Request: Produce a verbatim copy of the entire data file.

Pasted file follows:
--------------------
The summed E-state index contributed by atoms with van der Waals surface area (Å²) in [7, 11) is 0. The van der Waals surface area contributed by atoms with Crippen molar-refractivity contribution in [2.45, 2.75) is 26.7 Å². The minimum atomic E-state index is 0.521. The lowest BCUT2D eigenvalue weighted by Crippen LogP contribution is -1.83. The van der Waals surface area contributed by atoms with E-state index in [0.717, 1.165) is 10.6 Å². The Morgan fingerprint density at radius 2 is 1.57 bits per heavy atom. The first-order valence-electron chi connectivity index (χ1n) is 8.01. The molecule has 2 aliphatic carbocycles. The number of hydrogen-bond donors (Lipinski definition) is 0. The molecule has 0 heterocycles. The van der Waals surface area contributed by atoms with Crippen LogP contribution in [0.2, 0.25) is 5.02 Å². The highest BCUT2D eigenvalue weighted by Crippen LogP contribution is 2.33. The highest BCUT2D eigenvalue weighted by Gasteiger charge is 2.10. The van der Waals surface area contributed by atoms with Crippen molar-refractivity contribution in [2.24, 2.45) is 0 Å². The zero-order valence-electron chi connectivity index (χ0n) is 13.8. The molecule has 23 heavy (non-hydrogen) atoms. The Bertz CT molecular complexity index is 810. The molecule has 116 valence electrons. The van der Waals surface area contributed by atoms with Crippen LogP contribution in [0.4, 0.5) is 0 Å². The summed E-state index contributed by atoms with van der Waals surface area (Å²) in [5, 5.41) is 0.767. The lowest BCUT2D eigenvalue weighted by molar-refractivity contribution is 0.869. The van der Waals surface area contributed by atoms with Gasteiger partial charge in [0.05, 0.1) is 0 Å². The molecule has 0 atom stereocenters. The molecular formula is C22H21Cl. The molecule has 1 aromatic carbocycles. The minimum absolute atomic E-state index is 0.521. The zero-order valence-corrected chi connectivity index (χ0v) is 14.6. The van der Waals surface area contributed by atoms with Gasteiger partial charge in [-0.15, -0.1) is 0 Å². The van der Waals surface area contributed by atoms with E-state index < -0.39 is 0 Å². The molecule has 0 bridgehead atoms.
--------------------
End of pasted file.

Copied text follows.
The summed E-state index contributed by atoms with van der Waals surface area (Å²) in [7, 11) is 0. The van der Waals surface area contributed by atoms with Crippen molar-refractivity contribution in [2.45, 2.75) is 26.7 Å². The minimum atomic E-state index is 0.521. The lowest BCUT2D eigenvalue weighted by Crippen LogP contribution is -1.83. The van der Waals surface area contributed by atoms with E-state index in [0.717, 1.165) is 10.6 Å². The Morgan fingerprint density at radius 2 is 1.57 bits per heavy atom. The first-order valence-electron chi connectivity index (χ1n) is 8.01. The molecule has 2 aliphatic carbocycles. The number of hydrogen-bond donors (Lipinski definition) is 0. The molecule has 0 heterocycles. The van der Waals surface area contributed by atoms with Crippen LogP contribution in [0.2, 0.25) is 5.02 Å². The highest BCUT2D eigenvalue weighted by Crippen LogP contribution is 2.33. The highest BCUT2D eigenvalue weighted by Gasteiger charge is 2.10. The van der Waals surface area contributed by atoms with Crippen molar-refractivity contribution in [2.24, 2.45) is 0 Å². The zero-order valence-electron chi connectivity index (χ0n) is 13.8. The molecule has 23 heavy (non-hydrogen) atoms. The Bertz CT molecular complexity index is 810. The molecule has 116 valence electrons. The van der Waals surface area contributed by atoms with Crippen LogP contribution in [0.4, 0.5) is 0 Å². The summed E-state index contributed by atoms with van der Waals surface area (Å²) in [5, 5.41) is 0.767. The lowest BCUT2D eigenvalue weighted by molar-refractivity contribution is 0.869. The van der Waals surface area contributed by atoms with Gasteiger partial charge in [0.05, 0.1) is 0 Å². The molecule has 0 atom stereocenters. The molecular formula is C22H21Cl. The molecule has 1 aromatic carbocycles. The minimum absolute atomic E-state index is 0.521. The zero-order valence-corrected chi connectivity index (χ0v) is 14.6. The van der Waals surface area contributed by atoms with Gasteiger partial charge in [-0.15, -0.1) is 0 Å². The van der Waals surface area contributed by atoms with E-state index < -0.39 is 0 Å². The molecule has 0 bridgehead atoms.